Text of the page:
Book review / Love and slippery fish

Altered States by Anita Brookner, Cape, pounds 14.99

With so much new fiction seeming to coast along less on merit than on street-cred rating, it's refreshing to come upon a courteous Anita Brookner novel. The disregard for fashion and political correctness, the coyly euphemistic references to all things erotic, seem curiously daring and subversive. It's like encountering a crinolined lady in the middle of an orgy.

There are no surprises here, just the guilty nudge of recognition as you identify with one or other of the manifold inadequacies of the characters. You know exactly what to expect, but in a way that is the point of an Anita Brookner novel. There will be ample evidence of a stern yet vulnerable intelligence, acutely refined observation, passages of elegance and eloquence interspersed with long waffly bits, and an over-riding sense of tedium teeming with snakes.

There will also, of course, be a typical Brookner solitary. Here it is Alan Sherwood, "a respectable member of the middle class", a middle-aged solicitor embracing the safety of mediocrity with a desperation that testifies to the fact that he is actually half mad, albeit in that quiet, sane way most of us manage somehow to contain.

Encountering a woman on a station platform, for a moment he is reminded of Sarah Miller, a woman he had once known. This encounter sets off the long locomotive of reminiscence which is his life story, one characterised by the overwhelming illusion that he has actually had an affair with this woman.

Brookner cleverly creates a chasm between what the narrator thinks he is telling you and what you actually understand. He is relating a grand passion; you are perceiving a minimal, passing thing, an awkward filigree of indifference, crossed lines and missed chances. The magnetic redhead, Sarah Miller herself, can scarcely be said to exist at all. Her character is a deliberately slippery fish, impossible to catch. She may be just a deeply unimpressive poser but we're never sure. Alan is so completely baffled by her, he can only put her across as some sort of black hole into which all definitions fade.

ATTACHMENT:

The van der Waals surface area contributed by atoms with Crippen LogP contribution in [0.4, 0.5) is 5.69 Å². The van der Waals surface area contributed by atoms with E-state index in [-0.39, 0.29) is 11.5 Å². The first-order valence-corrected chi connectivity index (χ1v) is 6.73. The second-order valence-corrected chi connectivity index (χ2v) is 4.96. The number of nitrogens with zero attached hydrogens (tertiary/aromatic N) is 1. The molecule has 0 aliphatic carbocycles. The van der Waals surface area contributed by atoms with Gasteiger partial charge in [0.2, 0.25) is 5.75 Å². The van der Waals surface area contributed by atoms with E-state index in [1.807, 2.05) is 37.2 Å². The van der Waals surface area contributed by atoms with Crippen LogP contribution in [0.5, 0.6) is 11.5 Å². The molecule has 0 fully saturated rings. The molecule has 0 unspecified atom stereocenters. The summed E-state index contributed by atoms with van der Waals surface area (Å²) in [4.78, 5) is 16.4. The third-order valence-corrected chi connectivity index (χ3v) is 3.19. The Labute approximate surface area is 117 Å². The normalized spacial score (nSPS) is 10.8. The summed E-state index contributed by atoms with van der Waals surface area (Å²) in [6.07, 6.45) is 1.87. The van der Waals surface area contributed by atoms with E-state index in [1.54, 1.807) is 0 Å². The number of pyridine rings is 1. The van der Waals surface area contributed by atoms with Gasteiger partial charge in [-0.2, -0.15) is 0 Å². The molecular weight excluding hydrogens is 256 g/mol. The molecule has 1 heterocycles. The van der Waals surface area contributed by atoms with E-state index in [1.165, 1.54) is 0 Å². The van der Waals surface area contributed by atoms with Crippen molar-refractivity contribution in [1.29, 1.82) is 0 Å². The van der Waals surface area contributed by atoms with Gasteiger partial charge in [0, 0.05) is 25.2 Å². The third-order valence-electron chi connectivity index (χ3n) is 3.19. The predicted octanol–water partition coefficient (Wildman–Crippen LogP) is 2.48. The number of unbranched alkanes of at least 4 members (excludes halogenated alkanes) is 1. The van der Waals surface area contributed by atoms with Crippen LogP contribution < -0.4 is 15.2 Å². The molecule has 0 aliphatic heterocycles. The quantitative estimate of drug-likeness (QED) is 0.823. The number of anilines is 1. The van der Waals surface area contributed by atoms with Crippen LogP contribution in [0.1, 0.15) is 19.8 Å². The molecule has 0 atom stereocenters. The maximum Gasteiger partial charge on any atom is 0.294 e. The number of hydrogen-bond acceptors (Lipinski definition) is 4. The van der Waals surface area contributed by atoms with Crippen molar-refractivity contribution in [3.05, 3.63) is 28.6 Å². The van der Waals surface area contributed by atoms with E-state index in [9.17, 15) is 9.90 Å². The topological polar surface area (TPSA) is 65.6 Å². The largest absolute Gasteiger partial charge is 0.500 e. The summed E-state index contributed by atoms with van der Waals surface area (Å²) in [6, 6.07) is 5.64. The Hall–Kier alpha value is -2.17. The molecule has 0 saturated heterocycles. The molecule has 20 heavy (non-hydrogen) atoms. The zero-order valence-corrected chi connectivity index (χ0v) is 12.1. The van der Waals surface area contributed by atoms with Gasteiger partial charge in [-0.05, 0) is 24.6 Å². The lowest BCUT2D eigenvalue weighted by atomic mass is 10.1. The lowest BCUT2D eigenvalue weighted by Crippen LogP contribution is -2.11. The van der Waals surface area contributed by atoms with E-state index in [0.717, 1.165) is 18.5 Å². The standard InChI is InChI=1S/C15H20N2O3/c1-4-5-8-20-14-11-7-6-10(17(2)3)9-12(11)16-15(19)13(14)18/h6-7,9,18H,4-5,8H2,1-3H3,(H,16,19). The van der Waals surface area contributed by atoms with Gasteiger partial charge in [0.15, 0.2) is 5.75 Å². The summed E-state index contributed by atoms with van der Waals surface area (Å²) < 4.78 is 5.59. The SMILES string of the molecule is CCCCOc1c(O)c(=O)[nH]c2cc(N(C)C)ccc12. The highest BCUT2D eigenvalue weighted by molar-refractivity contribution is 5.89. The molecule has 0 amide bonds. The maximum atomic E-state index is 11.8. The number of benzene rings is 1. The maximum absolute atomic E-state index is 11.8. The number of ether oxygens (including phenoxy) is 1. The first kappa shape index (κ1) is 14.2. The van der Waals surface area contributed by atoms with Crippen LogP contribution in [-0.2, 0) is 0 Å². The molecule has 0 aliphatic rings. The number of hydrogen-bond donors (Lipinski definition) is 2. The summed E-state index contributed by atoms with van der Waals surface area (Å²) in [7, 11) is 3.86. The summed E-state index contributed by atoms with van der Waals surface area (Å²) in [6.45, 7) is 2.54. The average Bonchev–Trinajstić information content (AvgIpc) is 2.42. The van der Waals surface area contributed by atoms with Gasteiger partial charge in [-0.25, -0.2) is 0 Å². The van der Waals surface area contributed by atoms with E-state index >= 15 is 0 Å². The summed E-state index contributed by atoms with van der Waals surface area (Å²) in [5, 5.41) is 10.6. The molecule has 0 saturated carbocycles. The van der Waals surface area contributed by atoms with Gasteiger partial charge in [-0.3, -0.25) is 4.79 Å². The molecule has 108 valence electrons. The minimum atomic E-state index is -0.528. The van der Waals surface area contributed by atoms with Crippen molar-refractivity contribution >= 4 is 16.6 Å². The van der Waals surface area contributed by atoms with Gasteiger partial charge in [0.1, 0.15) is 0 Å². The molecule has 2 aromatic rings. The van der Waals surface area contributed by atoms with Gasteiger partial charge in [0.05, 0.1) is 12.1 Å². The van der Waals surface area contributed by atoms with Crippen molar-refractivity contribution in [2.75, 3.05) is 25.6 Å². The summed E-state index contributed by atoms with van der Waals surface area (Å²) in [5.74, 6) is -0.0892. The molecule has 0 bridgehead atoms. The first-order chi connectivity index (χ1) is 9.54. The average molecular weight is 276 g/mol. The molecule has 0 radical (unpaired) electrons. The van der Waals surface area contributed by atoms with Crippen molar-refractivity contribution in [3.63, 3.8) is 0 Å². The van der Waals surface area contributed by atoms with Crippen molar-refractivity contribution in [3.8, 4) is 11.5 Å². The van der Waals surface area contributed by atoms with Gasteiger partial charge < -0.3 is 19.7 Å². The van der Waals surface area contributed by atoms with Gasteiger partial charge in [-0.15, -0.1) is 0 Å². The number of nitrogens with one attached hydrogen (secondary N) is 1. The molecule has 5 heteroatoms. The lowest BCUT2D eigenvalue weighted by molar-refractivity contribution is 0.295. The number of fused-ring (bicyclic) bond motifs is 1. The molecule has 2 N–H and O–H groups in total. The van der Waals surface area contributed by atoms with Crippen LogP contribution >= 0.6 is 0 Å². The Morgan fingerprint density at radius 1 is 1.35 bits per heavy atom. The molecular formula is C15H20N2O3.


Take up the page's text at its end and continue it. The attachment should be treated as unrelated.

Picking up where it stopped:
What translates to the reader is a profound, sad sympathy, in particular for his short-lived wife, Angela, a woman as frightened and childish as himself, and Jenny, a guilt-inducing nuisance to absolutely everyone, whose progress into a lonely and suspicious old age is so ably defined it manages to be both cruel and compassionate in equal measure.

This is a world of life's losers, those looking in rather than participating. Alan is out of control. He doesn't choose things, they happen to him. No wonder Sarah, whoever she was, passed him by. In the end, ominously, it becomes clear that the woman for whom he actually feels most is poor, neglected Jenny. His sympathy for her is reinforced by the suspicion that "at the end I too will be told kindly lies by those who know me well enough to spare me the truth".

Pithy and pitiless, stoical and accepting, this sums up the tone of the book. An older and wiser man, he can now look unflinchingly at the truth and even take a sort of comfort in the recognition that "the transformation of an unremarkable affair into a sort of pilgrimage has a certain nobility".

Brookner excels at portrayals of extreme pain seeking refined expression. They are studied, understated, excruciating, as when Alan hears that his child has been born dead with the cord round its neck. The image of a staid businessman pulling repeatedly at his collar, alone in a hotel room, will remain long after a great deal of fashionable froth has dated and, in keeping with the spirit of the age, disposed of itself.

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